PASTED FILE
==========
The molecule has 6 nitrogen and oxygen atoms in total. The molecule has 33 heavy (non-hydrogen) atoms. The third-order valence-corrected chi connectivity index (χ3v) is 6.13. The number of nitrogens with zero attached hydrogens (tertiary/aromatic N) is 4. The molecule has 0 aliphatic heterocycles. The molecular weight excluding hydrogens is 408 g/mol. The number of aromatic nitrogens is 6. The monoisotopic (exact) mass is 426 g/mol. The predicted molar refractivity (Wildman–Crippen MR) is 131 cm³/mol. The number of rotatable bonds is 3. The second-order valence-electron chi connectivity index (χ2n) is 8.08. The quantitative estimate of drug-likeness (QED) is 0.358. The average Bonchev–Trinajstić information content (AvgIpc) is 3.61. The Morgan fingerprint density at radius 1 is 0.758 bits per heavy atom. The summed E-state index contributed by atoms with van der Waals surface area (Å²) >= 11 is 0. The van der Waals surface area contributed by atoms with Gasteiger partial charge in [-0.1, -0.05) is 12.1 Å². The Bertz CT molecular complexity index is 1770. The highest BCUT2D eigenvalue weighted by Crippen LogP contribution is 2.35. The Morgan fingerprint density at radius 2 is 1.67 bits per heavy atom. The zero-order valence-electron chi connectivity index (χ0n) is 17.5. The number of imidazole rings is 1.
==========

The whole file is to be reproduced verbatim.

The molecule has 6 nitrogen and oxygen atoms in total. The molecule has 33 heavy (non-hydrogen) atoms. The third-order valence-corrected chi connectivity index (χ3v) is 6.13. The number of nitrogens with zero attached hydrogens (tertiary/aromatic N) is 4. The molecule has 0 aliphatic heterocycles. The molecular weight excluding hydrogens is 408 g/mol. The number of aromatic nitrogens is 6. The monoisotopic (exact) mass is 426 g/mol. The predicted molar refractivity (Wildman–Crippen MR) is 131 cm³/mol. The number of rotatable bonds is 3. The second-order valence-electron chi connectivity index (χ2n) is 8.08. The quantitative estimate of drug-likeness (QED) is 0.358. The average Bonchev–Trinajstić information content (AvgIpc) is 3.61. The Morgan fingerprint density at radius 1 is 0.758 bits per heavy atom. The summed E-state index contributed by atoms with van der Waals surface area (Å²) >= 11 is 0. The van der Waals surface area contributed by atoms with Gasteiger partial charge in [-0.1, -0.05) is 12.1 Å². The Bertz CT molecular complexity index is 1770. The highest BCUT2D eigenvalue weighted by Crippen LogP contribution is 2.35. The Morgan fingerprint density at radius 2 is 1.67 bits per heavy atom. The zero-order valence-electron chi connectivity index (χ0n) is 17.5. The number of imidazole rings is 1.